Set in 1962, The Bureau: XCOM Declassified nails the atmosphere that makes the XCOM setting special. This game gives you a glimpse of what might have happened had aliens invaded Earth during the height of the Cold War and the space race. Unfortunately, the perfectly-executed anachronistic appearance and tone can't make up for The Bureau's biggest flaw: it just isn't fun.
At its core, The Bureau isn't that different from classic XCOM titles; it just allows for free movement from a different camera angle. While this shift in perspective doesn't inherently detract from the game, it just doesn't feel like an authentic XCOM experience. Despite the attractive setting and a few decent third-person combat scenarios, The Bureau fails to replicate the tense tactical challenges posed by previous XCOM games. Worse, it misses an opportunity to tell an interesting, character-driven story in the XCOM universe in favor of spinning yet another generic alien apocalypse story that falls apart in the end.
Space marines in three-piece suits
As Agent Carter, you're tasked with going into the field to attack extraterrestrial aliens and keep them from taking over the United States. At first, each mission feels new and vital to the freedom of the United States. That sense of fresh adventure fades as the game opens up: you're given a map with varying mission types that you or your squad mates can embark on, and it becomes clear that there isn't much variety in the types of encounters that you can have.
Most missions boil down to a simple fetch quest where you're tasked with dropping into a heavily-occupied area and activating some switch. It doesn't get much deeper than that. You're repeatedly ridding each area of alien activity and assumedly freeing it from their control, but as you progress, the map doesn't really show that. Instead, the aliens blithely continue taking over the US, making each mission feel like a waste of time.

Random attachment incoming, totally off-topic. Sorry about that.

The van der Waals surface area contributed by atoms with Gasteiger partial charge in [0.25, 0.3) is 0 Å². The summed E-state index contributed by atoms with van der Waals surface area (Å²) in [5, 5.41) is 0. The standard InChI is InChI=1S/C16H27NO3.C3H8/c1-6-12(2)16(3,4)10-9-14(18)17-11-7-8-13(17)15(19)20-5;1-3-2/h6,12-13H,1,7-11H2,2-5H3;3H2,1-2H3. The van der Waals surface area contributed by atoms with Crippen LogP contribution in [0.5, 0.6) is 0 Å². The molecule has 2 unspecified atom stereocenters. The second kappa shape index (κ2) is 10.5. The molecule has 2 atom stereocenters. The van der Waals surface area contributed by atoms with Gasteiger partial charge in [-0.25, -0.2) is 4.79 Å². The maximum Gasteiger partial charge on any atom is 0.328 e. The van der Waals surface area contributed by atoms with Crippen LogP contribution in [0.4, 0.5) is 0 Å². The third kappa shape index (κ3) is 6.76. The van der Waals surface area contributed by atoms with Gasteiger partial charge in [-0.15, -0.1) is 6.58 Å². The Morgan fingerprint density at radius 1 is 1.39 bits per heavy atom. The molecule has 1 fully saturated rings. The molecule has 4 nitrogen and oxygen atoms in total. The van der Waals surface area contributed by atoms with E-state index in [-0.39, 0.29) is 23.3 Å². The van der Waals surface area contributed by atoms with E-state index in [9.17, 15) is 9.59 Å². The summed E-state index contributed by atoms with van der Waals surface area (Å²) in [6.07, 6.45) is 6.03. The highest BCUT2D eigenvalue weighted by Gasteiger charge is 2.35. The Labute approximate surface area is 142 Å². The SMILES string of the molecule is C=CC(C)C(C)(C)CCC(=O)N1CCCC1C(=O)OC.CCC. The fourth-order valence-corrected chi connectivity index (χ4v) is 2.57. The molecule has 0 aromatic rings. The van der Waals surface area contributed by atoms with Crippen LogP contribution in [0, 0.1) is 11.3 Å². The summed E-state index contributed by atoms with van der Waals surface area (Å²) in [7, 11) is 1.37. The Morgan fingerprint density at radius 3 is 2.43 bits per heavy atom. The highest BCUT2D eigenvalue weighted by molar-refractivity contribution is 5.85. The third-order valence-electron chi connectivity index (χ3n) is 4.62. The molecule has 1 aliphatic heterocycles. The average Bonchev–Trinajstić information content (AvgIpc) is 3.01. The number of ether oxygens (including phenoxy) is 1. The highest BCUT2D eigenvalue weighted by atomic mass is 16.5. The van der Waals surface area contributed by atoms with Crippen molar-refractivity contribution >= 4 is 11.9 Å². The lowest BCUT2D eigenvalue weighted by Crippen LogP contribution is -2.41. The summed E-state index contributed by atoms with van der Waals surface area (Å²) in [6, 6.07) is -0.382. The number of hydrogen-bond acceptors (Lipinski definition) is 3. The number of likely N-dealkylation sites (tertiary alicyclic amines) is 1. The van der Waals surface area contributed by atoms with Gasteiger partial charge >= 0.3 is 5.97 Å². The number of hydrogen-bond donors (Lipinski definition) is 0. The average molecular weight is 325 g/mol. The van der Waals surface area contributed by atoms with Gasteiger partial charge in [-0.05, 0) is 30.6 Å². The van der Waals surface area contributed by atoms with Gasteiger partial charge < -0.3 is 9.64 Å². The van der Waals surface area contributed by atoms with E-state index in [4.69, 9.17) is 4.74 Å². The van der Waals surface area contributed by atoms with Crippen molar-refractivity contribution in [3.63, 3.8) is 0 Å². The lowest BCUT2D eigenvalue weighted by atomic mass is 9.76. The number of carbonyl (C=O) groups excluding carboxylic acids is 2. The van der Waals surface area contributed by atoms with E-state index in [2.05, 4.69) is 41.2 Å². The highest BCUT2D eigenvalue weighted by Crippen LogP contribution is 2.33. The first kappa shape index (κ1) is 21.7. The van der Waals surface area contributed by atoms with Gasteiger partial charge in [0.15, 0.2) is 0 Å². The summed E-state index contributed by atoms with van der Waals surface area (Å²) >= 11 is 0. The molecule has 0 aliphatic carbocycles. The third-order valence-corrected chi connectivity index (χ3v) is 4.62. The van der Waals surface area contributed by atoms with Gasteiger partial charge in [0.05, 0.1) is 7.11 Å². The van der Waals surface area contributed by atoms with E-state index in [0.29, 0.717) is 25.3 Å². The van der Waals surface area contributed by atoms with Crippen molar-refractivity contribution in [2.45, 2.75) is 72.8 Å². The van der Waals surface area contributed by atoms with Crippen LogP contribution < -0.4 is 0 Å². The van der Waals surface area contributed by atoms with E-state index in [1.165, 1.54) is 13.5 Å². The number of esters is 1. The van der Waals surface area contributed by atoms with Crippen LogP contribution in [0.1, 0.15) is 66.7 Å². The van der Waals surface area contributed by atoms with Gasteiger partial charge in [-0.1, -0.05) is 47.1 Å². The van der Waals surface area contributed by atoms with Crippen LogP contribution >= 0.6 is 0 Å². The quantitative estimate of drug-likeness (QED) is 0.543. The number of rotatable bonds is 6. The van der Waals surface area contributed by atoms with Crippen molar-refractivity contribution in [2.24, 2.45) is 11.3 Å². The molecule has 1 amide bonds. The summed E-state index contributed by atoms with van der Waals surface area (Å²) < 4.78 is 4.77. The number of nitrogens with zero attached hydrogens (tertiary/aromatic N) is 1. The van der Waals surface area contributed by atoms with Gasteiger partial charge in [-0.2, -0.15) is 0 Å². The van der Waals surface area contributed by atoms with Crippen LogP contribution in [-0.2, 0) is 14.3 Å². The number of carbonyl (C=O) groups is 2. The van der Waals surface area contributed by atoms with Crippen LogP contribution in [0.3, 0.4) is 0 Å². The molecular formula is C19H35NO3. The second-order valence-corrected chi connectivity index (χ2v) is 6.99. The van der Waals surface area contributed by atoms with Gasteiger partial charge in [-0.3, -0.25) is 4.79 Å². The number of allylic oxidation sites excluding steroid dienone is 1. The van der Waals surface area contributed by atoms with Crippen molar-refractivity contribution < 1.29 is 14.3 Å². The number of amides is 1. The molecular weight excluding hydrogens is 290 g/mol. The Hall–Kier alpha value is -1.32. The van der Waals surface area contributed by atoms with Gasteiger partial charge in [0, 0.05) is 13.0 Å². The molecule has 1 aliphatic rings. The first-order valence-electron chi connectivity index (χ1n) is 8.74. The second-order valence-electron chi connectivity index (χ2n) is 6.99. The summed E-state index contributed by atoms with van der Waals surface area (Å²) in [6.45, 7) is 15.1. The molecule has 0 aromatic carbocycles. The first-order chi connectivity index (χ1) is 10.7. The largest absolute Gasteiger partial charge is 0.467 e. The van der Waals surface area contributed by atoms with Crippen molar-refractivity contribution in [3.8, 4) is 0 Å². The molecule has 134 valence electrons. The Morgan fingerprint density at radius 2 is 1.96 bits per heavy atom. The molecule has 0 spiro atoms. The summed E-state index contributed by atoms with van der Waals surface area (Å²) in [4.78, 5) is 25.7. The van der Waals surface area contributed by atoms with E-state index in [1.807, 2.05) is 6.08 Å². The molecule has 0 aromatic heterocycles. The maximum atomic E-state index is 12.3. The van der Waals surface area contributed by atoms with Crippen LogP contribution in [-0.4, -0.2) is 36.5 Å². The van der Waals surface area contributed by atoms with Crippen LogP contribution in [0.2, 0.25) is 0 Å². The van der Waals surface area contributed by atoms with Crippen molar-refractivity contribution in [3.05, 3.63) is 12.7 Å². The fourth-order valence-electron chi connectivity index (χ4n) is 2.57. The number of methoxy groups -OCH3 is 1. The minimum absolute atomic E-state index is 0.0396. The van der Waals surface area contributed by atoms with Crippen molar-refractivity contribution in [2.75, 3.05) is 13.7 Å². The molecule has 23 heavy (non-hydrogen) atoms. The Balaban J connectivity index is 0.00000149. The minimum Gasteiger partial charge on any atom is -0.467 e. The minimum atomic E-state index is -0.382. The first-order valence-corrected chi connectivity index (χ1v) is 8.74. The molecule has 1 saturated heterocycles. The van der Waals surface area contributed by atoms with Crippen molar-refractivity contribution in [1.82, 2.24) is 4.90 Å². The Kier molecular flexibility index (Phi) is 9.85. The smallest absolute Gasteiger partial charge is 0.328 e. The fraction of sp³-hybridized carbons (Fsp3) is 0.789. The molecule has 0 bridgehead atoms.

Early on the challenge of combating aliens on the ground feels difficult and rewarding, as your characters are regularly upgrading their abilities and stumbling across new weapons as the story progresses. But the feeling doesn't stick around long, as even with new abilities, there isn't enough variety to the encounters to keep missions from feeling like the same level again and again.
This sense of frutration and futility is compounded by the troublesome repetition of environments. It's understandable that if you're returning to similar areas of the United States the environs would feel similar, but I couldn't help feeling like I was constantly running through areas that had been recycled from previous outings. This is especially evident near the end of the game, where the last few excruciating hours are spent running from corridor to corridor, often leaving me confused and feeling as if the game had reset me to an earlier stage of the game.
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